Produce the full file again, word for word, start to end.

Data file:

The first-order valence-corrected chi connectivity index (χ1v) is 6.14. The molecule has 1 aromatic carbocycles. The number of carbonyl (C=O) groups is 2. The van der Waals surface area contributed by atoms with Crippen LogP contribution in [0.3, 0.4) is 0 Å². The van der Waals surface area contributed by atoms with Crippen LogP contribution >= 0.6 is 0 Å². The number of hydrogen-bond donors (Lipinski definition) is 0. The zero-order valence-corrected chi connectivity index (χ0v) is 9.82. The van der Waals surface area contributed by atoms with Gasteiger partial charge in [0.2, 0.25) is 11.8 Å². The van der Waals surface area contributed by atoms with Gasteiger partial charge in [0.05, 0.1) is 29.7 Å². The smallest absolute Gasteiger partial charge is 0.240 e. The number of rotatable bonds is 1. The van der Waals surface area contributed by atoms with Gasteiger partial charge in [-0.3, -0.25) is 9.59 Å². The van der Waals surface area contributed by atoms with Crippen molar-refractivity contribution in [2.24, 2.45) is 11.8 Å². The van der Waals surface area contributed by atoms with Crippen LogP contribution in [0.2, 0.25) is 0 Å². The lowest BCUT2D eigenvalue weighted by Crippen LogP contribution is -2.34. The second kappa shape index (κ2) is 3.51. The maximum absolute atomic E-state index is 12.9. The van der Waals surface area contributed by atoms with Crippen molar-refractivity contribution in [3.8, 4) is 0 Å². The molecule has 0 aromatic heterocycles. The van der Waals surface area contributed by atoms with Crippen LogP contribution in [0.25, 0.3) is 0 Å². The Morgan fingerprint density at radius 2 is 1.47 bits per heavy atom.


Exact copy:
The first-order valence-corrected chi connectivity index (χ1v) is 6.14. The molecule has 1 aromatic carbocycles. The number of carbonyl (C=O) groups is 2. The van der Waals surface area contributed by atoms with Crippen LogP contribution in [0.3, 0.4) is 0 Å². The van der Waals surface area contributed by atoms with Crippen LogP contribution >= 0.6 is 0 Å². The number of hydrogen-bond donors (Lipinski definition) is 0. The zero-order valence-corrected chi connectivity index (χ0v) is 9.82. The van der Waals surface area contributed by atoms with Gasteiger partial charge in [0.2, 0.25) is 11.8 Å². The van der Waals surface area contributed by atoms with Gasteiger partial charge in [0.05, 0.1) is 29.7 Å². The smallest absolute Gasteiger partial charge is 0.240 e. The number of rotatable bonds is 1. The van der Waals surface area contributed by atoms with Gasteiger partial charge in [-0.3, -0.25) is 9.59 Å². The van der Waals surface area contributed by atoms with Crippen molar-refractivity contribution in [2.24, 2.45) is 11.8 Å². The van der Waals surface area contributed by atoms with Crippen LogP contribution in [0.2, 0.25) is 0 Å². The lowest BCUT2D eigenvalue weighted by Crippen LogP contribution is -2.34. The second kappa shape index (κ2) is 3.51. The maximum absolute atomic E-state index is 12.9. The van der Waals surface area contributed by atoms with Crippen molar-refractivity contribution in [3.8, 4) is 0 Å². The molecule has 0 aromatic heterocycles. The van der Waals surface area contributed by atoms with Crippen LogP contribution in [0.25, 0.3) is 0 Å². The Morgan fingerprint density at radius 2 is 1.47 bits per heavy atom.